This also might help solve the problem of nested sections labelled with aria-label increasing the heading level past what we want.

We don't have to move aria-label into a visually hidden heading if we can just override the base heading level that will be output 馃榿

This is how I imagine it working:

Without the attribute:

<body>
  <h1>Read as h1 :)</h1> 

  <p>content</p>

  <aside>

    <section>
      <h1>This is read as a h3 :(</h1>
      <p>content</p>
    </section>

    <section>
      <h1>Also read as a h3 :(</h1>
      <p>content</p>
    </section>

  </aside>
</body>

With the attribute:

<body>
  <h1>Read as h1 :)</h1> 

  <p>content</p>

  <aside headinglevelstart="1">

    <section>
      <h1>This is read as a h2 :)</h1>
      <p>content</p>
    </section>

    <section>
      <h1>Also read as a h2 :)</h1>
      <p>content</p>
    </section>

  </aside>
</body>

@annevk
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annevk commented Oct 22, 2019

I filed #5033 on that suggestion. Seems like a reasonable follow-up to me once we have header level infrastructure in place and as it only requires going through ancestors shouldn't pose much of an issue implementation-wise.

@Dan503
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Dan503 commented Oct 22, 2019

This headinglevelstart attribute could also be a good way of telling browsers to use this heading levels algorithm.

<body>
  <!-- heading levels ignore sectioning elements -->
</body>
<body headinglevelstart="1">
  <!-- heading levels are affected by sectioning elements -->
</body>

Just implementing this algorithm directly into browsers across all websites across the whole world would break backwards compatibility.

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@Dan503
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Dan503 commented Oct 22, 2019

This also might help solve the problem of nested sections labelled with aria-label increasing the heading level past what we want.

I've had a better idea about this. It can be explicitly written in the spec that if a sectioning element does not have a heading element associated with it, then it does not affect heading levels. That would probably be much easier and also much less likely to break backwards compatibility 馃

<body>
  <h1>Read as h1</h1> 

  <p>content</p>

  <!-- no heading element association so heading levels are not incremented -->
  <aside>

    <section>
      <h1>This is read as a h2 :)</h1>
      <p>content</p>
    </section>

    <section>
      <h1>Also read as a h2 :)</h1>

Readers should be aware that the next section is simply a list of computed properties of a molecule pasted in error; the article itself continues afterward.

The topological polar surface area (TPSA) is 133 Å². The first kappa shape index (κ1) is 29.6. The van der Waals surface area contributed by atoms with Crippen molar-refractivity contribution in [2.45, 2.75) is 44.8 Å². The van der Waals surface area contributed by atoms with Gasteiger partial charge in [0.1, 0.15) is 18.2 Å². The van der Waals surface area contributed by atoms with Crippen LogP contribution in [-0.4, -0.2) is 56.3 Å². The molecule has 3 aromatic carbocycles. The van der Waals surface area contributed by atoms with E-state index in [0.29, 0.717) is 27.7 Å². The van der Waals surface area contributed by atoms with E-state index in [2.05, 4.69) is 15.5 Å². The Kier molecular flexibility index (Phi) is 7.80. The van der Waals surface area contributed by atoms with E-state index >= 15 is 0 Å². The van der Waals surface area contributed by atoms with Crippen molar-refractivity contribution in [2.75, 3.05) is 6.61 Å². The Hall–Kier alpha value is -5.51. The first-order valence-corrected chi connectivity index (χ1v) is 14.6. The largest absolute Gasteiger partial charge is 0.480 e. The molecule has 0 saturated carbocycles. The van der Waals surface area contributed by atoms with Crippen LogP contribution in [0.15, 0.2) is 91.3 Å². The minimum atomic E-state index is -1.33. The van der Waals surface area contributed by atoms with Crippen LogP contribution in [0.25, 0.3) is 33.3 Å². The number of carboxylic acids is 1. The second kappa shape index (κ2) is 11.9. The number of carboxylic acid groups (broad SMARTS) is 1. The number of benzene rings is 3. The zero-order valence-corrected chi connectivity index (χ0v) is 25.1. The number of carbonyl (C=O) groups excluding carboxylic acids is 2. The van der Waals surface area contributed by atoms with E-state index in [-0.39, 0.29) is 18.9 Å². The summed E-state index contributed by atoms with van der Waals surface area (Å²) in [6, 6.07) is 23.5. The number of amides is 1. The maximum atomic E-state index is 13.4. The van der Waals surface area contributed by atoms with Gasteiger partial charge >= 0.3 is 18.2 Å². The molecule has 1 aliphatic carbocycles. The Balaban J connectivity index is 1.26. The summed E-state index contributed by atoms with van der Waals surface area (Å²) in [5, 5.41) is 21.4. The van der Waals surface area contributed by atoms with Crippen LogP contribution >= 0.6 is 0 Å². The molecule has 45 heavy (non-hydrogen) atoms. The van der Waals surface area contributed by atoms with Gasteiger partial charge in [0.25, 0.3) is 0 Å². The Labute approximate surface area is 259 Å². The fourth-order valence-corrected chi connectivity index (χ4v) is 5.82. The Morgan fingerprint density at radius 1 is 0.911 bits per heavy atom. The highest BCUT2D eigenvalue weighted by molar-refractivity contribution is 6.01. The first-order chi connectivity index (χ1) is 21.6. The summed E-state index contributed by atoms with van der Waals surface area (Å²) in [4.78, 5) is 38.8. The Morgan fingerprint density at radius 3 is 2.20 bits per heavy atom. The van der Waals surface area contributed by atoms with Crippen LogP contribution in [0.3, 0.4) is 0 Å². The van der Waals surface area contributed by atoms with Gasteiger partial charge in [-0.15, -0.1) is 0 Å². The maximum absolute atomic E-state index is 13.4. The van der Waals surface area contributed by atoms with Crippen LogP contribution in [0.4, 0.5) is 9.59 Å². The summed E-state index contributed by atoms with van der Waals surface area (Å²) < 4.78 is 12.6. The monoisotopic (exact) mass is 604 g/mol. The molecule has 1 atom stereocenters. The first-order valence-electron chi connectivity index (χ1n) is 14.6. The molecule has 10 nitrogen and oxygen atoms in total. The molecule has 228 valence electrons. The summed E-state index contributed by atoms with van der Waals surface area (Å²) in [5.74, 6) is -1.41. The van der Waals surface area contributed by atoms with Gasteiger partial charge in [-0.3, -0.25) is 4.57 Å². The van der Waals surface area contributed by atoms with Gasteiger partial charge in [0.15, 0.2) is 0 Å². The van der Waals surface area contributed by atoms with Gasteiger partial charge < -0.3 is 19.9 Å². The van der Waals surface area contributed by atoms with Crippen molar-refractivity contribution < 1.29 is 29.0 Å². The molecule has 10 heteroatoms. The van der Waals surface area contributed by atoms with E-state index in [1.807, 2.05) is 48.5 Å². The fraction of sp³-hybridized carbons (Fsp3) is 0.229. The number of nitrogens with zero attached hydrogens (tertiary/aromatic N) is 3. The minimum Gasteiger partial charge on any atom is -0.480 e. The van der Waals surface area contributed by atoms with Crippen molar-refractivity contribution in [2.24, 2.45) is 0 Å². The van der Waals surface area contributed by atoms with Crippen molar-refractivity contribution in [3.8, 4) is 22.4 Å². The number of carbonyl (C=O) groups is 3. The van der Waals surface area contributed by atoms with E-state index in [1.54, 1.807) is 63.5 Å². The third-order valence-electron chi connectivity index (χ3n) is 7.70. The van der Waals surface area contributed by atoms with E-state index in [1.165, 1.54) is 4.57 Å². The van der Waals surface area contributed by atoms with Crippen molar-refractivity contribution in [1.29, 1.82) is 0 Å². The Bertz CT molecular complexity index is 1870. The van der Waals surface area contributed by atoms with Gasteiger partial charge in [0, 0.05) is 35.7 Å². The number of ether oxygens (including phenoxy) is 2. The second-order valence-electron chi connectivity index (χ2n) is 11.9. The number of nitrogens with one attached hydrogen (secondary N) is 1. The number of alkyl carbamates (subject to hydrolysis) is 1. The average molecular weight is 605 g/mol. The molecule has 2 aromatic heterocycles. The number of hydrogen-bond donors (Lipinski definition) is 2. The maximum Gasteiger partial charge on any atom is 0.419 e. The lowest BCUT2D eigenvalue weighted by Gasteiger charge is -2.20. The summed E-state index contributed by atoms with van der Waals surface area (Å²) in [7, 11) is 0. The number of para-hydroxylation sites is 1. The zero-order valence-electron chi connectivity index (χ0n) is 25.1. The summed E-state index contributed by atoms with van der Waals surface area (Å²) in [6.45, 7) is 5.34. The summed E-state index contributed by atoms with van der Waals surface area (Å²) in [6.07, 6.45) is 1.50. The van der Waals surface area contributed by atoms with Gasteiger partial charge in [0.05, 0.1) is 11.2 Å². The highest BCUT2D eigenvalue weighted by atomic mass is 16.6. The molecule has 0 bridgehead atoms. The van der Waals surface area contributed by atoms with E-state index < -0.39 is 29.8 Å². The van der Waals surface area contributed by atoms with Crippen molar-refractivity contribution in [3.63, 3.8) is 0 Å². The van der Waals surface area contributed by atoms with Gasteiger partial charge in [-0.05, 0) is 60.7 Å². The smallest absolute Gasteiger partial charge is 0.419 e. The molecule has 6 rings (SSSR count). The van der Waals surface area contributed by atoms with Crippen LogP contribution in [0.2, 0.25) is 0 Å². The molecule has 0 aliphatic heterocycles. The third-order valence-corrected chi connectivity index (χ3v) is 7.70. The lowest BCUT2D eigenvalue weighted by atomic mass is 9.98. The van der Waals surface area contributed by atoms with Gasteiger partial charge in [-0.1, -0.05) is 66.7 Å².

<p>content</p>
    </section>

  </aside>
</body>

I still like the headinglevelstart attribute. This addition to the spec would mainly mean that we don't have to use the attribute as often and it would help prevent backwards compatibility issues.

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I don't think that's true. We've implemented the proposed algorithm in Firefox Nightly and there's been some changes observed that could be considered breakage, but overall it seems reasonable thus far.

I disagree with this assessment. Lots of WordPress themes I|ve visited encompass a post inside a main inside an article, and the comments are outisde the article, but inside the main. The h1 that contains the blog post title is in all these cases remapped to a level 2, which is wrong, since it is then put in line with h2s inside the post that denounce sub sections. And those pages then no longer have an h1 alltogether.

Further, one of the major news sites for IT topics in Germanz, Heise, uses articles as well, putting their h1 out of service.

The Moyilla instance of Bugyilla|s view bug page breaks, no longer has an h1 as well.

And I|ve seen others, which I forgot to take notes about, but to me, this seems prettz significant. The breakage inflicted on WordPress blogs alone is prettz substantial.

@Comandeer
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Comandeer commented Oct 22, 2019

I agree with @MarcoZehe. I raised this before in #83 (comment): main headings in default WordPress themes, e.g. Twenty Fifteen, are inside main > article on subpages dedicated to a single blog post. They are used as both page and blog post main headings:

<body>
  [鈥
  <main>
  	<article>
    	<h1>Blog post heading</h1>
    </article>
  </main>
  [鈥
</body>

I downloaded the newest Firefox Nightly and tested it on several WP sites (including mine) and Firefox treats such heading as level 2 one 鈥 so the main heading of the page is removed in the process.

However this pattern is not common only in the context of WordPress and its default themes, it is also present in many tutorials about basics of HTML and accessibility (including mine ;)) 鈥 at least in Poland.

I see two possible solutions for this issue: